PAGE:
It’s an incredibly fast-paced sector with new ideas and products being launched every day. The ability to learn, agility, and juggle multiple tasks at any given moment is essential to perform. It’s also more difficult to find individuals with commercial thinking. You can hire people who have the technical knowledge and experience you are looking for but marrying this with commercial thinking in Tech is rare”, adds Steve.


Investing in Training & Tackling Diversity: The Winning Mindset for a Long-Standing Recruitment Effect

Successful recruitments include a training and development strategy. “Hiring managers not only need to be able to recognise key traits like determination, curiosity, and ability to influence so that they can hire highly motivated talent, but also need to deploy a development plan from day one that will teach the new hire the company-specific elements that could not have been acquired elsewhere”, shares Katharina. Investing in training and upskilling is also a key tool to address diversity and inclusion challenges. A research published by Tech Talent Charter (TTC) shows that in 2021, one in four women would consider switching to a career in Tech if the training was provided as part of the role.

The Tech sector has long suffered from a lack of diversity, especially gender diversity. Deploying strategies at a corporate level to tackle those issues is a priority. Katharina shares how Mimecast has taken actions on hiring which has driven impact: “At Mimecast, we enhance our Talent Acquisition processes to attract and acquire the best talent and increase the diversity of our workforce. In 2021, 30% of our new hires were women. Initiatives include diverse candidate slates, inclusive job descriptions and job adverts, and partnerships with external organisations committed to attracting and recruiting diverse talent, are contributing to a steady overall representation of women.”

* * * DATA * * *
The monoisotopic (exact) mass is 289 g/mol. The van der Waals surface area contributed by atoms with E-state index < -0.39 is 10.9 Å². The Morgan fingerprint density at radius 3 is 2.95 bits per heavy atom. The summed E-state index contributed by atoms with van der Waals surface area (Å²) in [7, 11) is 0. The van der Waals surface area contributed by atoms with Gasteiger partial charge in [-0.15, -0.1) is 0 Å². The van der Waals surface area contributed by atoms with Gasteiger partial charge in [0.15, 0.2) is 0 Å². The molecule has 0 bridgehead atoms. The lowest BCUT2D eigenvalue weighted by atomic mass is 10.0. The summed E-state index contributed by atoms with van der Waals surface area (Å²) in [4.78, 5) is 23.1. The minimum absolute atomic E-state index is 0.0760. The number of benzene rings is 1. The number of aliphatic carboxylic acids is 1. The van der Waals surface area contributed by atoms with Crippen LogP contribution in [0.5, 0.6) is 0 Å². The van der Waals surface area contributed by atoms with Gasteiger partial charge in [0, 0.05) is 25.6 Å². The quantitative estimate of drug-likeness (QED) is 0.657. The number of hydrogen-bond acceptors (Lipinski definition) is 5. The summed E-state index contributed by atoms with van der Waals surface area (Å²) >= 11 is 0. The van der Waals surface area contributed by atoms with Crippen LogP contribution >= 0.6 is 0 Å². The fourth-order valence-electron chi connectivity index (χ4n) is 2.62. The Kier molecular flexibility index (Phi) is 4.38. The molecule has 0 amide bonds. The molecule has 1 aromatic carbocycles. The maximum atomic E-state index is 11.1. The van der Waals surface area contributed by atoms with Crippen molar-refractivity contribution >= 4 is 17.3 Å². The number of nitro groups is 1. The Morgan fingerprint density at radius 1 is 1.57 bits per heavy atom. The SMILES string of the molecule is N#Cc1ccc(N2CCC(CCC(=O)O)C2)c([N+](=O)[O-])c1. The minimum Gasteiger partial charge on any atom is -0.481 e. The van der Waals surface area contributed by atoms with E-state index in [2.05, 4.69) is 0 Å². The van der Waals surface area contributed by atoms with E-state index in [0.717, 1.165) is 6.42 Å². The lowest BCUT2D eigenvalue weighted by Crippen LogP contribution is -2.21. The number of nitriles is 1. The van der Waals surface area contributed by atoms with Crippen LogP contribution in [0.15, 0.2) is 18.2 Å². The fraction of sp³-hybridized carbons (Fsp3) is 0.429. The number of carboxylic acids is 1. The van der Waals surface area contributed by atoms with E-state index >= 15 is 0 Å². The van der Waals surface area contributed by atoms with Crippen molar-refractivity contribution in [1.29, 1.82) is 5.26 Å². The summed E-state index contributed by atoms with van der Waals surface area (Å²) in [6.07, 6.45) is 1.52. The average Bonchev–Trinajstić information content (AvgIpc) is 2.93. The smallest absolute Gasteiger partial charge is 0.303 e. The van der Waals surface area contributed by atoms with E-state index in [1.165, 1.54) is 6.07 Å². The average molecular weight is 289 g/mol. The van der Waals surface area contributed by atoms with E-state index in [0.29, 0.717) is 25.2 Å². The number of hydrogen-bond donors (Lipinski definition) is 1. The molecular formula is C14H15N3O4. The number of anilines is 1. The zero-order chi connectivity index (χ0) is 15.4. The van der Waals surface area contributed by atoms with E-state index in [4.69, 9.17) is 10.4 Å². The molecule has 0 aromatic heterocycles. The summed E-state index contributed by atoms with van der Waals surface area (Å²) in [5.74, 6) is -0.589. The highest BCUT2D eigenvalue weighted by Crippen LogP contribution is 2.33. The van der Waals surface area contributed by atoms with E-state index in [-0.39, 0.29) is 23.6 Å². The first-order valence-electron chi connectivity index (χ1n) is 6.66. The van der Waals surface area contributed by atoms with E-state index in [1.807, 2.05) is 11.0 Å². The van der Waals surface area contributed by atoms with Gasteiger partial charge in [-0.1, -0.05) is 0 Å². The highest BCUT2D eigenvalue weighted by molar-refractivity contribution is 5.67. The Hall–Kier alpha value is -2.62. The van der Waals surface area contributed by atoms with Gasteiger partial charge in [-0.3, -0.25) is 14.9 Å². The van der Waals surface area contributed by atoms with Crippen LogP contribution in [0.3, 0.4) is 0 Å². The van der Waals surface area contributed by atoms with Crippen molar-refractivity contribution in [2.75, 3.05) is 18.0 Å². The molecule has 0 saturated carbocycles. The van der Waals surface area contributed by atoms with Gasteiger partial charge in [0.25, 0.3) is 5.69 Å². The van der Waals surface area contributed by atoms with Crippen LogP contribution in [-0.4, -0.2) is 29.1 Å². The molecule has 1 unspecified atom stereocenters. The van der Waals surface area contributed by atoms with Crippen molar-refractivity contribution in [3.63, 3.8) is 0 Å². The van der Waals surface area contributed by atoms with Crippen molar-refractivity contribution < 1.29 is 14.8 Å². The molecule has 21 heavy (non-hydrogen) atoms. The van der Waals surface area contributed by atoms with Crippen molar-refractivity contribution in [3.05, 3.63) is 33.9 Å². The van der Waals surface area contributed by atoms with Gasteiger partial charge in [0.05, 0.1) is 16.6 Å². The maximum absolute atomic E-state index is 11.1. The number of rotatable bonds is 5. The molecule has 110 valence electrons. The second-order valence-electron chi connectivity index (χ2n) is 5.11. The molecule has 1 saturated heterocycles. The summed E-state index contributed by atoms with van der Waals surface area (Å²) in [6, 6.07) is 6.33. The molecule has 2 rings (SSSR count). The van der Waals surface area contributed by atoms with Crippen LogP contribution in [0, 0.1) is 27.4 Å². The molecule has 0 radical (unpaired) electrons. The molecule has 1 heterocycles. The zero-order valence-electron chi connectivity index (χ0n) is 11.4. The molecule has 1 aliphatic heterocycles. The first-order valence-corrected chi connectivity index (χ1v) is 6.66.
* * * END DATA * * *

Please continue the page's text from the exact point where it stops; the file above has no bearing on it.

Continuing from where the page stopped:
On top of that, “strong employer brand is critical to overcoming the recruitment challenges, employers have put much more emphasis on marketing and branding. Good employer branding reaches more candidates, which then drives more applicants/interest in the company and job openings”, insists Katharina. Employers can also deploy wider training strategies such as “promoting highly skilled apprenticeships to diverse talent in the short term can go some way to close some of the gaps”, or “capitalising on STEM graduate talent being readily available with career programmes”.

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The Athletes’ Unique Drive & Self-Awareness: The add-victor Effect

Candidates who have competed at a high level in sports have developed resilient capabilities that set them apart, making them a good fit to work in Tech. “They are patient, willing to learn, and believe in themselves in the long term”, mentions Steve, a former GB Olympic medal winner rower. Athletes are devoted to performing. They will thrive to stay ahead relying on their strong team mentality and resilience, as Zoe mentions: “they’re used to bounce back from failure, or disappointment. They also know how to motivate themself, and those around them, which will help drive teams forward”.

Zoe recalls her own experience, former competitive junior GB Synchronised Swimmer (2009-11): “the high rate of learning and adaptation I experienced from training and competing at a young age has enabled me to adjust to what was a pretty different environment. I've learnt a lot about Tech and software engineering, and the pace and ambiguity of Tech has never flustered me - I put that down to having to be serene above the water, whilst thrashing underneath!

Katharina’s general advice to any young talent willing to work in Tech is indeed, learning and getting experience: “grab as many internship opportunities and get that exposure as earlier as possible”.